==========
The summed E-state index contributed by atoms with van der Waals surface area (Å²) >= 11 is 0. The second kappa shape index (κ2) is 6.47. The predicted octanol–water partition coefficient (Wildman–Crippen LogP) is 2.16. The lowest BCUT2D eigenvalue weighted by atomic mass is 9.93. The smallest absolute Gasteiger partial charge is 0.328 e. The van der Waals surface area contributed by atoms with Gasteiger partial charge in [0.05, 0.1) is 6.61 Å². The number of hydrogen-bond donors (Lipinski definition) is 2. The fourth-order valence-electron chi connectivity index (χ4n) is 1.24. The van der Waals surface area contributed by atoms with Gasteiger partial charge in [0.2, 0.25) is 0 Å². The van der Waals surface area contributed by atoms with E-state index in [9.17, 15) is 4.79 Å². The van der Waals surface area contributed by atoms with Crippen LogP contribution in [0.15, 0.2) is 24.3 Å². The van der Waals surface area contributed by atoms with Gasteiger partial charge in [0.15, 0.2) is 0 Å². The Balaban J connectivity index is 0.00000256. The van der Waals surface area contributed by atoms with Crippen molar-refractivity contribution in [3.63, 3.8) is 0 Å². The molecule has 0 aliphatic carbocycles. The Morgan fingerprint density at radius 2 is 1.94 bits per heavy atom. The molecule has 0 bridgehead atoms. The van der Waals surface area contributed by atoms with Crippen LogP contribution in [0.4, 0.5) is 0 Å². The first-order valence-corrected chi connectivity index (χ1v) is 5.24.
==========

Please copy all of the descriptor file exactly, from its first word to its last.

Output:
The summed E-state index contributed by atoms with van der Waals surface area (Å²) >= 11 is 0. The second kappa shape index (κ2) is 6.47. The predicted octanol–water partition coefficient (Wildman–Crippen LogP) is 2.16. The lowest BCUT2D eigenvalue weighted by atomic mass is 9.93. The smallest absolute Gasteiger partial charge is 0.328 e. The van der Waals surface area contributed by atoms with Gasteiger partial charge in [0.05, 0.1) is 6.61 Å². The number of hydrogen-bond donors (Lipinski definition) is 2. The fourth-order valence-electron chi connectivity index (χ4n) is 1.24. The van der Waals surface area contributed by atoms with Gasteiger partial charge in [0.2, 0.25) is 0 Å². The van der Waals surface area contributed by atoms with E-state index in [9.17, 15) is 4.79 Å². The van der Waals surface area contributed by atoms with Crippen LogP contribution in [0.15, 0.2) is 24.3 Å². The van der Waals surface area contributed by atoms with Gasteiger partial charge in [0.15, 0.2) is 0 Å². The Balaban J connectivity index is 0.00000256. The van der Waals surface area contributed by atoms with Crippen molar-refractivity contribution in [3.63, 3.8) is 0 Å². The molecule has 0 aliphatic carbocycles. The Morgan fingerprint density at radius 2 is 1.94 bits per heavy atom. The molecule has 0 bridgehead atoms. The van der Waals surface area contributed by atoms with Crippen LogP contribution in [0.4, 0.5) is 0 Å². The first-order valence-corrected chi connectivity index (χ1v) is 5.24.